The long box arrived via overnight Fed-Ex on Friday. Twenty-foot aluminum flagpole. I knew a flag was arriving for my husband’s birthday gift from Texas Dad, but I pictured a regular one angled off our house, not a -worthy ship mast.
Jeff arrived home and read the writing on the shock-box. His dad had mentioned to me he paid a pretty penny to get the gift here on time for 9/11 so we imagined it would take a good portion of our Saturday to dig down four feet and secure it in cement and rebar, when really we had been looking forward to the and .
We live in a tiny house on a postage-size plot with a mini-skirt of a front yard full of plants it took me years to establish, a new wrought iron fence, riverstone posts. A pole that size would ruin the garden and dwarf our house. Would Dad be offended if we flew our flag privately, in the backyard?
Not only did we spend much of the evening fretting over the logistics of actually erecting the flag, but we wondered more if we were up to its symbolism.
Not yet out of the box, the flag was already a conversation-starter and sleep-ender. We debated the pros and cons of flag-flying. Certainly we want our kids to feel pride in their country. We, their parents, love our country too, of course, but unlike the blind-pride way some demand or else, we love our country in a way that includes a huge dose of humility, sometimes even shame. We love our country in a way that wishes our country could do better. We love our country like a spouse whom we aren’t afraid to question and challenge.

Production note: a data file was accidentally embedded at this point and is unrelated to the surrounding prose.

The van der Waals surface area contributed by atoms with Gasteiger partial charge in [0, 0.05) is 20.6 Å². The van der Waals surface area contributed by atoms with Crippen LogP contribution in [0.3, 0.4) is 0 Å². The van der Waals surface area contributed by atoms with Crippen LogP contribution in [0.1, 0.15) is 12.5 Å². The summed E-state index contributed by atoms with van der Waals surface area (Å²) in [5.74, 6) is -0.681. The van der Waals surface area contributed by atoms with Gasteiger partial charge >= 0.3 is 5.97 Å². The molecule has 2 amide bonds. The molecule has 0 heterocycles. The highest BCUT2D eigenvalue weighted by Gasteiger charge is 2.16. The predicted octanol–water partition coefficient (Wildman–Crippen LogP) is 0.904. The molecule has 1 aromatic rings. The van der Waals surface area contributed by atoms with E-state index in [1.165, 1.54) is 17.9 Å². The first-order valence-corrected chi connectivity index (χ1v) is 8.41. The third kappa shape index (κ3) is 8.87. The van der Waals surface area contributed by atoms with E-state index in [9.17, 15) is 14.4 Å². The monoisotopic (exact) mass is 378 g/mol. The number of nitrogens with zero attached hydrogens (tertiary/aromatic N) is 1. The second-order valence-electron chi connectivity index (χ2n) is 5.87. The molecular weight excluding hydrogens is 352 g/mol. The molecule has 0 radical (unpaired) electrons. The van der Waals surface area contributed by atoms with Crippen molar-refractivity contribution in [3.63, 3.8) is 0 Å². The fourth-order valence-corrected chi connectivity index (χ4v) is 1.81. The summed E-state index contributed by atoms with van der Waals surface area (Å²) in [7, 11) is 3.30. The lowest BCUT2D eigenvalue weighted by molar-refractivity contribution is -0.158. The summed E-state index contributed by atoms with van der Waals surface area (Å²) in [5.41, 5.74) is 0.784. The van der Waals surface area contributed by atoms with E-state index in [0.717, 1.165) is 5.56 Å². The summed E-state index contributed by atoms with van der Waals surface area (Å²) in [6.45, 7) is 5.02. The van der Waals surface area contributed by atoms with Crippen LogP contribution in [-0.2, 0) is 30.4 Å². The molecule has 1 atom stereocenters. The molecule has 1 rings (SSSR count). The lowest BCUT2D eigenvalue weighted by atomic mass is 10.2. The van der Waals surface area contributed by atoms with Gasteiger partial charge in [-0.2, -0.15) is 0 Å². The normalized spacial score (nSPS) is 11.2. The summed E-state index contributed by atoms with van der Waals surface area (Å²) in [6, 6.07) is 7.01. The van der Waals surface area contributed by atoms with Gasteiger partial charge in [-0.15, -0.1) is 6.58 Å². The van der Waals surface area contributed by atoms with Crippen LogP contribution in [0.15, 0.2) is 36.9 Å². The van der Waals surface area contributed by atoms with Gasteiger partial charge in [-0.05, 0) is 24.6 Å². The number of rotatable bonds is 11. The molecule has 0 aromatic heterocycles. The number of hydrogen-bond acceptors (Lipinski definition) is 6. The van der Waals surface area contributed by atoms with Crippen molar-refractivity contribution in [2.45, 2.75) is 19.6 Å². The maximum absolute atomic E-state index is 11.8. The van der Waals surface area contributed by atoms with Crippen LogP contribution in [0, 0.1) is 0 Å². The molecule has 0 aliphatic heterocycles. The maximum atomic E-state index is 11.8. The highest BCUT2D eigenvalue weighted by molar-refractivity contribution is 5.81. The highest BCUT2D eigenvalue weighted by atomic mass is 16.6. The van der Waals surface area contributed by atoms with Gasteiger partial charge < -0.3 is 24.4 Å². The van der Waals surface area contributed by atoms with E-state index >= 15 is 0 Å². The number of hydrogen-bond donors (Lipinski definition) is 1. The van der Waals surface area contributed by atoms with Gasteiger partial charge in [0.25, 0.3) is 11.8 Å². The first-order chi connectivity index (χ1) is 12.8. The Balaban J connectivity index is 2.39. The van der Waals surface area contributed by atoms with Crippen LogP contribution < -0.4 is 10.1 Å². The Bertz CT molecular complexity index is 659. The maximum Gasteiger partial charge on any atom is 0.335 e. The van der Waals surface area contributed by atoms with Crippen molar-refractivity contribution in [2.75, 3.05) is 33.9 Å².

So here we are picturing ourselves with this blatant ship mast. Do we lower the flag on days when we don’t like the stubborn stalemate going on in Washington – at the risk of making it look like someone died? Then raise it again when the last Shuttle flight lands; lower it when an Abu Ghraib happens; and so on?
We asked our 94-year-old neighbor Helen, pious, diligent weeder, font of all the wisdom that comes with simply living a life for so long. She said, in no uncertain terms, you’ve got no choice: put in the backyard.
Our three-year-old threw in her assessment: Daddy, it’s your birthday, you have to have a flagpole.
Okay then, here we go. Backyard flagpole.
Show time. We opened the – strangely light – box. What to our wondering eyes should emerge but a beautiful, hand-embroidered flag on a thin five-foot pole that requires nothing more than four screws. We were giddy with relief.
Yes, we can be flag people. We can mount this on our house for this important tenth anniversary, Flag Days, Fourth of Julys, whenever we like. Like right now.
We put it up in seconds and were free to go see the intrepid mud wrestlers, I mean swimmers, push through the brown water full of debris for the sake of their good cause. We signed the petition for saving the SH Post Office, bought our rack of Fire Department ribs, and let our daughter loose in the bouncy castle – eager to return home from the street fair to see what our flag looked like from a distance.
Had we just opened that box earlier, perhaps we might not have loved it this much.